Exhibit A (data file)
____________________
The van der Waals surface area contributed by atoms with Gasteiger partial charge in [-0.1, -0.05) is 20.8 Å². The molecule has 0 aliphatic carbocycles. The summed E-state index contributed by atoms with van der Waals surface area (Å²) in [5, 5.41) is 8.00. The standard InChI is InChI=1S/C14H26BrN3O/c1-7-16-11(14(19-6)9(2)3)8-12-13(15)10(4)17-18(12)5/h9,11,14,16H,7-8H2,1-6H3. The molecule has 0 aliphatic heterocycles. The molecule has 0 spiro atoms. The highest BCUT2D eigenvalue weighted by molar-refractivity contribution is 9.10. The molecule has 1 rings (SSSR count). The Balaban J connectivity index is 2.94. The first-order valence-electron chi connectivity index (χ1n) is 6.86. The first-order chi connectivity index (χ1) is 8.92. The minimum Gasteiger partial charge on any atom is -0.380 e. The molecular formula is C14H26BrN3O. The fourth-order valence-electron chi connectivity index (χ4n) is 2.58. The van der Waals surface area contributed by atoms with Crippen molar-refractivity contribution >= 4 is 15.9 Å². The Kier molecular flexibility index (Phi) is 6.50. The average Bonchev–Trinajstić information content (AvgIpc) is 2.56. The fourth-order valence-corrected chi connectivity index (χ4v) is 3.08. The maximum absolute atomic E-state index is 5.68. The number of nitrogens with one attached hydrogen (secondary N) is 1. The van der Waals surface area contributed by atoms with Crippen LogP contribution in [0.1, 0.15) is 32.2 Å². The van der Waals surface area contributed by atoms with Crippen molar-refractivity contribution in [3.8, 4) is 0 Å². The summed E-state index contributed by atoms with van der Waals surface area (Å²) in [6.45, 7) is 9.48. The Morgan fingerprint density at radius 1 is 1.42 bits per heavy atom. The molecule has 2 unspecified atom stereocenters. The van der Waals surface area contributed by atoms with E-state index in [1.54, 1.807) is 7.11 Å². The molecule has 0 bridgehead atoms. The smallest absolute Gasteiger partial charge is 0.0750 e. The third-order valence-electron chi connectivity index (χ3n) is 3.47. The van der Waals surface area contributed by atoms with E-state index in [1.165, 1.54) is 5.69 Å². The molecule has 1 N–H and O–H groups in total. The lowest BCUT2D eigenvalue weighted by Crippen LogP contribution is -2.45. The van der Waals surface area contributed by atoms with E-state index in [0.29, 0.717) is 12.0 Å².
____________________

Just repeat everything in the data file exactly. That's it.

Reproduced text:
The van der Waals surface area contributed by atoms with Gasteiger partial charge in [-0.1, -0.05) is 20.8 Å². The molecule has 0 aliphatic carbocycles. The summed E-state index contributed by atoms with van der Waals surface area (Å²) in [5, 5.41) is 8.00. The standard InChI is InChI=1S/C14H26BrN3O/c1-7-16-11(14(19-6)9(2)3)8-12-13(15)10(4)17-18(12)5/h9,11,14,16H,7-8H2,1-6H3. The molecule has 0 aliphatic heterocycles. The molecule has 0 spiro atoms. The highest BCUT2D eigenvalue weighted by molar-refractivity contribution is 9.10. The molecule has 1 rings (SSSR count). The Balaban J connectivity index is 2.94. The first-order valence-electron chi connectivity index (χ1n) is 6.86. The first-order chi connectivity index (χ1) is 8.92. The minimum Gasteiger partial charge on any atom is -0.380 e. The molecular formula is C14H26BrN3O. The fourth-order valence-electron chi connectivity index (χ4n) is 2.58. The van der Waals surface area contributed by atoms with Crippen molar-refractivity contribution >= 4 is 15.9 Å². The Kier molecular flexibility index (Phi) is 6.50. The average Bonchev–Trinajstić information content (AvgIpc) is 2.56. The fourth-order valence-corrected chi connectivity index (χ4v) is 3.08. The maximum absolute atomic E-state index is 5.68. The number of nitrogens with one attached hydrogen (secondary N) is 1. The van der Waals surface area contributed by atoms with Crippen LogP contribution in [0.1, 0.15) is 32.2 Å². The van der Waals surface area contributed by atoms with Crippen molar-refractivity contribution in [3.8, 4) is 0 Å². The summed E-state index contributed by atoms with van der Waals surface area (Å²) in [6.45, 7) is 9.48. The Morgan fingerprint density at radius 1 is 1.42 bits per heavy atom. The molecule has 2 unspecified atom stereocenters. The van der Waals surface area contributed by atoms with E-state index in [1.54, 1.807) is 7.11 Å². The molecule has 0 bridgehead atoms. The smallest absolute Gasteiger partial charge is 0.0750 e. The third-order valence-electron chi connectivity index (χ3n) is 3.47. The van der Waals surface area contributed by atoms with E-state index in [1.165, 1.54) is 5.69 Å². The molecule has 1 N–H and O–H groups in total. The lowest BCUT2D eigenvalue weighted by Crippen LogP contribution is -2.45. The van der Waals surface area contributed by atoms with E-state index in [0.29, 0.717) is 12.0 Å².